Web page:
This Iranian citizen has been identified as Mr Mohakeki Hamrez who left Thailand aboard a flight on Thursday afternoon, hours after the murder took place at the Narin Grand National Hotel on the Udomsuk Road in the Bangna District in Bangkok.
Two men held in Bangkok Remand Prison on ‘intentional murder’ charges while police hunt a 34-year-old woman and her boyfriend through Interpol
The attack involved Mr Hamrez and a 21-year-old Myanmar suspect Mr Saewo Ling Preay and later, 40-year-old Mr John Abon, a Cameroonian teacher known to both the Iranian and the Taiwanese man.
Later, the African claimed to be innocent of participating in the attack and told police he was only acting as a dispute broker between the Iranian and the Taiwanese victim.
Nevertheless, he was also arrested on Friday after a warrant was issued by the Phra Khanong Criminal Court for intentional murder.
Police are still searching for Ms Naphatsarada, a native of Ratchaburi in Thailand while going through Interpol to secure the arrest and extradition of Mr Mohakeki Hamrez.
Safes contained fake 1,312 $100 bills stamped by the United Nations as well as stationery and equipment for counterfeiting American currency
On Monday, the two safes removed from Room 618 on the sixth floor of the hotel were brought to Bang Na Police Station and opened in the presence of leading police officers involved in the case including Police Major General Theeradet Thamsuthee, the Investigative Chief of Metropolitan Police in Bangkok and the Metropolitan Police Division 5 Commander Police Major General Withawat Shinkham in addition to Police Colonel Surapong Sukyam, the Chief of Bang Na Police Station.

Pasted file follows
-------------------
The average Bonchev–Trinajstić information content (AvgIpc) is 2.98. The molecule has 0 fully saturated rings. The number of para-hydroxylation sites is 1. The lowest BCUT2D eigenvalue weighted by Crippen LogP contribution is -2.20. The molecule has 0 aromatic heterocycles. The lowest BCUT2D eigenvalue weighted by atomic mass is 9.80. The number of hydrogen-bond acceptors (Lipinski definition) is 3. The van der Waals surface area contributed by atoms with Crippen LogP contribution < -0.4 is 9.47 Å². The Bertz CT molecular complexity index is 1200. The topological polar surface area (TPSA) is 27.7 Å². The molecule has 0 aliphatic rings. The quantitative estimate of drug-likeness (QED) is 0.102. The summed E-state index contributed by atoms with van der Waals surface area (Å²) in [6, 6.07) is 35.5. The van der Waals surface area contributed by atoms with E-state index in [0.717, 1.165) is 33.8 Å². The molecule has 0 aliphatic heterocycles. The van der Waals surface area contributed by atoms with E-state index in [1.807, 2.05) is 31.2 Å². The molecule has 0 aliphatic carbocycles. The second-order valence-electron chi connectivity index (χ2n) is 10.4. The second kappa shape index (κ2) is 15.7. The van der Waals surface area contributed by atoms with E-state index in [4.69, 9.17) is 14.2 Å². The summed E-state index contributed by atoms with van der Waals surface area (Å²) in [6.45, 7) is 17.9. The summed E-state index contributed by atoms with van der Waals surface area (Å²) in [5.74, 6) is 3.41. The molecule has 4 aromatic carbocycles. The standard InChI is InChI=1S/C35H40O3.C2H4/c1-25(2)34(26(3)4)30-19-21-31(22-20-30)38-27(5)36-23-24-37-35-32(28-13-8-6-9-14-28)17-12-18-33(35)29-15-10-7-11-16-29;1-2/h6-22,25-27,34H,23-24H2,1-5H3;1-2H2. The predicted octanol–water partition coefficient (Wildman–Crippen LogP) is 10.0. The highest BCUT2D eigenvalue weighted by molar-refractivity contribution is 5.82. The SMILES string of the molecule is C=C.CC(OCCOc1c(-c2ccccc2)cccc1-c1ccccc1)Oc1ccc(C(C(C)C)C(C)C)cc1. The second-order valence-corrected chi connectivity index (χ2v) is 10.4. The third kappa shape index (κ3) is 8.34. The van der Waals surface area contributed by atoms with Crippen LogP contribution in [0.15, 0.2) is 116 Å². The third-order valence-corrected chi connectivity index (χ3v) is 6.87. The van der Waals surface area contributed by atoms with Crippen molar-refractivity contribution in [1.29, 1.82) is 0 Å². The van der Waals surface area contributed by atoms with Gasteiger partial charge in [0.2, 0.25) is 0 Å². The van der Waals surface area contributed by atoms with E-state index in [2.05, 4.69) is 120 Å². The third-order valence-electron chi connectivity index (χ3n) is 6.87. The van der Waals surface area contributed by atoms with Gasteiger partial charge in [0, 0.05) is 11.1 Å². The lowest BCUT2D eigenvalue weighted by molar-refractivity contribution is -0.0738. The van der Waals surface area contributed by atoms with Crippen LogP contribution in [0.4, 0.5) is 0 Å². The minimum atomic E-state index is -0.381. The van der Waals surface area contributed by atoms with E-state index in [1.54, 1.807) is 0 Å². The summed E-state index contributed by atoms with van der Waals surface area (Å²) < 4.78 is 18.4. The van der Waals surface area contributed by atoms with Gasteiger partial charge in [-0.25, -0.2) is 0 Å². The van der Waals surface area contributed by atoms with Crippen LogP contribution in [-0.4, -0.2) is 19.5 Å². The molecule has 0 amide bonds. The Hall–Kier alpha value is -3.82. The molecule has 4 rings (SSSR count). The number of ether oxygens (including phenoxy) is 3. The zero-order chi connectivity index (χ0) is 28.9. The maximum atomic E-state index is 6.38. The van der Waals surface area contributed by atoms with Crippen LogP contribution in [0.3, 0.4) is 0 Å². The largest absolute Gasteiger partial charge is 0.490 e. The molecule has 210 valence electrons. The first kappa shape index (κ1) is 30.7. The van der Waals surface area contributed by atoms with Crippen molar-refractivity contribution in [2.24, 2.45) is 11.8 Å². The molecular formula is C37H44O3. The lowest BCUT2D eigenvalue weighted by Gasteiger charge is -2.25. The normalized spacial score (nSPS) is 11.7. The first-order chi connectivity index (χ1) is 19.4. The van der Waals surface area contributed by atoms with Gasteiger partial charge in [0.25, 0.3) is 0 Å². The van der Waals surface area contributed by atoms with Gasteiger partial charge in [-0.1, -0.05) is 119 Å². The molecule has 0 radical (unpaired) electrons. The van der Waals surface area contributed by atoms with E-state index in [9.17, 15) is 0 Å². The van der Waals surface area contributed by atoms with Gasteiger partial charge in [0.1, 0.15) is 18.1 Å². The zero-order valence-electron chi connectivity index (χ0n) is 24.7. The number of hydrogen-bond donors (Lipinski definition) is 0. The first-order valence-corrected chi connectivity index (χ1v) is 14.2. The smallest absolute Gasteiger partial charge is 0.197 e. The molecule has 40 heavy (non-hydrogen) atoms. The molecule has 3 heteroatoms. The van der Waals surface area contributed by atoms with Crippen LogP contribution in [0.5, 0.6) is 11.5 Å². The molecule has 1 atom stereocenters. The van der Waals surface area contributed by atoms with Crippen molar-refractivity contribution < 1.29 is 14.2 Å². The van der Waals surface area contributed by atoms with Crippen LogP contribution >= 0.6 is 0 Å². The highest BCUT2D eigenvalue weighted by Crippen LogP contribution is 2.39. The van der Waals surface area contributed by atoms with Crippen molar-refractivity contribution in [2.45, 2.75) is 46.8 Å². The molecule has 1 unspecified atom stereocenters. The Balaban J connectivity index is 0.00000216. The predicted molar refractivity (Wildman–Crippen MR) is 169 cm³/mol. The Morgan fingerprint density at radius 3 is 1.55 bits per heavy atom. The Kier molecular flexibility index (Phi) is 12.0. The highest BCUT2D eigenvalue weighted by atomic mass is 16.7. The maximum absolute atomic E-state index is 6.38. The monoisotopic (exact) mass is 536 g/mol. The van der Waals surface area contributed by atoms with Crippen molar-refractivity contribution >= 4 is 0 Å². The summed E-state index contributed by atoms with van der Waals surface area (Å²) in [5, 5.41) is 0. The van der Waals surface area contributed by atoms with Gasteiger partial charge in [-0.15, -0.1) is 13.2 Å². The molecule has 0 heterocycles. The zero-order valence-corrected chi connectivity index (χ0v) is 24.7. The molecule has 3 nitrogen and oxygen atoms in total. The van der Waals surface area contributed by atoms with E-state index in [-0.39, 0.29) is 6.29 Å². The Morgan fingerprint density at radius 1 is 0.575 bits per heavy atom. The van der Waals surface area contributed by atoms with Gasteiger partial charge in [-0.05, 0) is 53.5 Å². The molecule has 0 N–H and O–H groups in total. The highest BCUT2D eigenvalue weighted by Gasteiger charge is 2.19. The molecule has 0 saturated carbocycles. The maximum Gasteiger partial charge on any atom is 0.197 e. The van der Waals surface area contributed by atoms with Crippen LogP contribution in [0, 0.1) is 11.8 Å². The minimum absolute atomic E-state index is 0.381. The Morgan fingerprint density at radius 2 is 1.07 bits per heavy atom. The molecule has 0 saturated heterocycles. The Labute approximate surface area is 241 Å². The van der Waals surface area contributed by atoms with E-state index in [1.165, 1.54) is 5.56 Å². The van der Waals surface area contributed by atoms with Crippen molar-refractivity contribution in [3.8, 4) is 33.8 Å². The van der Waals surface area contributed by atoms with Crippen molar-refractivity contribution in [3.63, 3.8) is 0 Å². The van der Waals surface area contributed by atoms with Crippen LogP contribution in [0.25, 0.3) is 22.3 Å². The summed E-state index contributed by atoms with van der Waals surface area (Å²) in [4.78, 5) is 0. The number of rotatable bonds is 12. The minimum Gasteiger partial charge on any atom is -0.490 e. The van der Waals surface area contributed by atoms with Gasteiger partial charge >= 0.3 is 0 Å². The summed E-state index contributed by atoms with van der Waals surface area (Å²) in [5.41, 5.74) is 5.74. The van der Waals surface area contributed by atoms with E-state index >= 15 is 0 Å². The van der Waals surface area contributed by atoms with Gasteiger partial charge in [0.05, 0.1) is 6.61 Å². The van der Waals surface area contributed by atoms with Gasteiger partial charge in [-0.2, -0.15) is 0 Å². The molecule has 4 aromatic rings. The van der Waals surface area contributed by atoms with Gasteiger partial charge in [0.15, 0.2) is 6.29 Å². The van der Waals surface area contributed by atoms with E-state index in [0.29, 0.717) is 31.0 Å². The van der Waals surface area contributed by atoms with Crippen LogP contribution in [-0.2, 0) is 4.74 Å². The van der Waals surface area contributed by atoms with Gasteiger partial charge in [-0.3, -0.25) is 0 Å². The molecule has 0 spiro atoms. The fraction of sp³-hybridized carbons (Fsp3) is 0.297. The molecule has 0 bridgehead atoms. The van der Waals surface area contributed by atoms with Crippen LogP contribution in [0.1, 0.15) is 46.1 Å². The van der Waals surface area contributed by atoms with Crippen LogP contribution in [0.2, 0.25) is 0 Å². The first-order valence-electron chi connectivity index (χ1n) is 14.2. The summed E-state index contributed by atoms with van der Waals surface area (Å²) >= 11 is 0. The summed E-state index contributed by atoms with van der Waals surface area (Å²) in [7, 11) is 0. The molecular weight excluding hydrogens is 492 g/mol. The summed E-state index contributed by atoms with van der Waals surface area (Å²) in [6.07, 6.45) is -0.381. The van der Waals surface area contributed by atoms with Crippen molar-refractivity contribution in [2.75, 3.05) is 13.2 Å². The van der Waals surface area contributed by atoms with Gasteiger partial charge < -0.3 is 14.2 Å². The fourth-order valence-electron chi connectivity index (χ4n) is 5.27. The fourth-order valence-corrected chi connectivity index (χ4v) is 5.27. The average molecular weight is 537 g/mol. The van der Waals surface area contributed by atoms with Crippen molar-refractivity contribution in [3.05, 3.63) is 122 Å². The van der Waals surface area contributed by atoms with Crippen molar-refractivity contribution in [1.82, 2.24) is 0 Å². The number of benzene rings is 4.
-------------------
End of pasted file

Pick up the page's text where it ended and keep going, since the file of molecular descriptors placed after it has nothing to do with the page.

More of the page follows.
Inside the safe, police found 1,302 fake US $100 bills, together with 1,821 pieces of black paper used in counterfeiting as well as 8,790 green pieces of paper capable of being transformed into counterfeit US dollar bills.
As a result of Monday’s discovery, police are re-examining the Taiwanese man’s network of contacts in Bangkok and the source of the safes to pursue what could be linked to an international counterfeiting operation.
Police will be looking carefully at the Taiwanese man’s excursion to Nonthaburi on Wednesday last where he is believed to have picked up the safes.
Criminal history including human trafficking
Last week, police revealed that Mr Chu had a criminal history including being involved in human trafficking and had returned to Thailand regularly in recent times having served a prison sentence in Taiwan.
It is understood that the attack on his room and brutal physical interrogation allegedly at the hands of the Iranian national early on Thursday morning resulted from the Iranian man losing a significant amount of money related to a proposed hotel development in the Bang Na area near the Udomsuk Road, near where last Thursday’s murder took place.
As well as the counterfeit dollar bills and stationery, police also retrieved production equipment used to counterfeit currency.
The $100 bills found in the discovery appeared to be stamped by the United Nations Refugee Programme to make the dollar bills look like they had a legitimate source of origin.